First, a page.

Drill Press Table – Home Decor Online Tips

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It’s accurate, easy to use, and built to last.

T.here are all kinds of drill tables and fences, from a simple 2 × 4 locked to the machine’s cast iron table to those with gadgets and gizmos galore. The latter is not my style, so when it came time to replace my drill press table the list of requirements was short:

Precision. The table must be flat and remain flat and the fence must be square to the table.

Easy to use. My previous table had a fence attached to the table itself, so each fence adjustment required loosening and tightening the F-type clamps on the uneven bottom of the cast iron table.

Longevity. Even though I tried not to, I eventually got my old table dirty by drilling it too many times.

Workholding. There are times when I need to curb my work but the normal clamps don’t reach.

With these issues in mind, I developed the pillar drill table seen here.

Choose your materials

I decided to use MDF for the table because it is flat and stable. Plywood is another option as long as it is flat (which is typically only the case in the higher grades). I discarded a melamine coated particle board because the surface is too slippery. The fence is made from a clear section of a 2 × 4 that I joined straight and square. A piece of plywood is screwed to the bottom of the fence. The plywood itself is fixed to the MDF table. The T-track and T-bolts are used for adjusting the fence and fixing it to the table. An additional piece of T-track is placed closer to the front of the table for locking work should the need arise.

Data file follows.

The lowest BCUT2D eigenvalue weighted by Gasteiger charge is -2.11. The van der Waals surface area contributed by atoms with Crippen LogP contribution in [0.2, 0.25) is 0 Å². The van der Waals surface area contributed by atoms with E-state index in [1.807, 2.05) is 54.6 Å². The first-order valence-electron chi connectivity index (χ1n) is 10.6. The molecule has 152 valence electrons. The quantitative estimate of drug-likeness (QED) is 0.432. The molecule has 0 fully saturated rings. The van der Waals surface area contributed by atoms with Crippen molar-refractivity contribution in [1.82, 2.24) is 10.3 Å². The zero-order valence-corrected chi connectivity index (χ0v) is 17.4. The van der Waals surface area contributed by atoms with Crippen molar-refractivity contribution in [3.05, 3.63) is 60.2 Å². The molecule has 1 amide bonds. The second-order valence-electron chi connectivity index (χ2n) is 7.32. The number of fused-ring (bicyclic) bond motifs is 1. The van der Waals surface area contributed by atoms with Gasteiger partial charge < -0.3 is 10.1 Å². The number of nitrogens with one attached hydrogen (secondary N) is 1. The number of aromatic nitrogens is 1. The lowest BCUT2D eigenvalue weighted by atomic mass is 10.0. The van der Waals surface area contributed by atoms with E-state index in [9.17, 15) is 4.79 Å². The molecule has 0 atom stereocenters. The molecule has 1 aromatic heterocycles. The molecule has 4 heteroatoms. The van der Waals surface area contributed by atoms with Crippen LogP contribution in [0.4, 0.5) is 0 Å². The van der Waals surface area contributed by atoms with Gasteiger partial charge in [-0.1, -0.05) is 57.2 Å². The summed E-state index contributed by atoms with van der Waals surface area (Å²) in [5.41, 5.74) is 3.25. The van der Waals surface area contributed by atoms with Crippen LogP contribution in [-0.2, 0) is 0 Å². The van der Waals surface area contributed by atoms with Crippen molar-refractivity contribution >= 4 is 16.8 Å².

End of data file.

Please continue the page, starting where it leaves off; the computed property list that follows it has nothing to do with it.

Set up

My table measures 18 “x 28”, a generous size for most of the work. If you’re having a hard time finding space in your store, you might want to reduce it. I should also note that my drill press has an 18 “swing. If your drill press is smaller, you will need to shorten the run of the fence.

Under the surface of the table is a second 16 ″ x 23 ″ piece of MDF, which I will call under-table. The sub-table is screwed in afterwards, but its main purpose is to provide more thickness to the table to screw the T-track tightly. Set the sub-table aside for now.

Take the plunge. I used a plunge cutter with a fence to cut the 3⁄4 “wide by 1⁄2” deep grooves for the T-track. I also attached a piece of stock to the table to act as a stop for cutting the router.

The first on the table was the passage of the grooves for the T-track. My T-track is 34wide x 12thick. When making these grooves, make them a hair deeper than the thickness of the T-track. I routed the two grooves for the fence about 414“From each side and made them 534”Long, measured from the rear edge. To cut the file grooving I used a plunge cutter with a fence attached.

The groove for the T-track fixing piece is milled at an angle of approximately 45 °. Its location is somewhat arbitrary, but you can use the drawing to see where I placed mine. Again, this piece is about 534“Long, but stretch the groove slightly so that you can insert a T-bolt into the track.

Square is a must. The fence and table must be square, so check them carefully.